'The system forgot me'
Rape in NZ: Join the debate
It's one of the cornerstones of our modern society that things are instantaneous. We get what we want, when we want it. It is not uncommon for us to buy items on credit. Could we be so bold as to assume that this outlook on life could be applied to sex as well?
I was raped at 14. Now 25, I'm a very different person than I would have otherwise been. I'm proud of whom I've become - educated with a good job and a fantastic boyfriend with whom I own a house.
I'm genuinely happy with what I have achieved. Despite this, I have zero faith in the justice system, and am cynical of almost everything.
It was only around the time of the 10-year anniversary of my experience that I truly understood what happened to me. Through all of the counselling and support I had, there was still an element of "it was my fault". I have since come to realise, that through his actions, this is exactly what he wanted me to feel.
This was a friend, someone who I trusted enough to allow into my home. I am passive by nature, always have been, and just because I did not retaliate does not mean I was not terrified. I was afraid that if I said no, he would become violent.
What he was doing to me left much less physical evidence than a black eye or broken jaw. But there are still scenarios I do not feel comfortable in, songs I cannot listen too, and I suffer from anxiety in the strangest places. I believe these are markers of post-traumatic stress disorder. I am still healing.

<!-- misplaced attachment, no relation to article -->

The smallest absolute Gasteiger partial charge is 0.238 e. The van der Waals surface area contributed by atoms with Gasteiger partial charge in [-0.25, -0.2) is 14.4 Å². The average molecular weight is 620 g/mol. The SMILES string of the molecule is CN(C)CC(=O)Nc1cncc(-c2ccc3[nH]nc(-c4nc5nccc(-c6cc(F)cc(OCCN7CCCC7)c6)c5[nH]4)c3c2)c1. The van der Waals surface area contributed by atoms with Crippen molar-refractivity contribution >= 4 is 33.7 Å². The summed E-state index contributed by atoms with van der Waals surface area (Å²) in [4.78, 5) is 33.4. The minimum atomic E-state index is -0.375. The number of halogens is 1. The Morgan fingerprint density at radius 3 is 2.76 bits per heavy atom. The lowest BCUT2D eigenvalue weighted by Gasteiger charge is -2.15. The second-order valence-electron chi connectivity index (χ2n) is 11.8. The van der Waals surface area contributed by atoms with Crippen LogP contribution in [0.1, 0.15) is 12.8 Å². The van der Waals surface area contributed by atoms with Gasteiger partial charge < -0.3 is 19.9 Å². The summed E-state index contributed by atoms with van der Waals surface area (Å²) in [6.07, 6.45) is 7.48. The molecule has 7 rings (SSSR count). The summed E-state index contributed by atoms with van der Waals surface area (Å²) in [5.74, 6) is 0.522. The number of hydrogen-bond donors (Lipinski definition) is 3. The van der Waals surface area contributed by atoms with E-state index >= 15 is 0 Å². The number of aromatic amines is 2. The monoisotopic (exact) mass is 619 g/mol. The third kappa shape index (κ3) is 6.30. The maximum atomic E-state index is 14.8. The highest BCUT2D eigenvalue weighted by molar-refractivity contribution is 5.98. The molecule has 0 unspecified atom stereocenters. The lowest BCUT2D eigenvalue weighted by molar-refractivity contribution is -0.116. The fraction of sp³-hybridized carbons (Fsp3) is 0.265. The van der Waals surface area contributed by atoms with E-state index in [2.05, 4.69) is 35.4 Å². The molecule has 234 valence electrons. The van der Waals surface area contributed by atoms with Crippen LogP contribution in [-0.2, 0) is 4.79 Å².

Months after the incident my parents discovered my horrible secret. They did what any parent could, took me to the police station to report it. They went through all of the correct channels to offer me counselling and support from school as I was failing in my classes due to severe depression that was causing me to turn to drugs, alcohol and self-harm.
The police were fantastic, gentle and caring with a scared teenager. As it would turn out, the guy was known to police for multiple offences of the same nature. Mine was the strongest case of up to four others.
They were honest though that they could only pin statutory on him due to my passive behaviour during the "alleged indiscretion". They also told me that the defence would tear open every facet of both my life and the incident to expose me as the harlot.
Given my mental state at the time, it was decided against this course of action and to just "move on".
From this point, the system forgot me. I was no longer offered any support, and endured continued suffering; some of the scars, both mental and physical, will never fade. Yet, nothing was done as my case was closed.
My story is one of many. I fell victim to someone who saw me as a quick fix, an instant transaction. Yet I am the one still paying interest for his actions.
There is the ever-present perception that women must always be accountable and never put themselves in the situation to begin with. It is also common for many rape incidents to be of an opportunistic nature. Could mine have been opportunity evolving into intent? Creation of a monster still out there, somewhere? I hope not.
Which brings us back to my original question: Is our society feeding our instantaneous need for satisfaction?
I told you I was a cynic.
View all contributions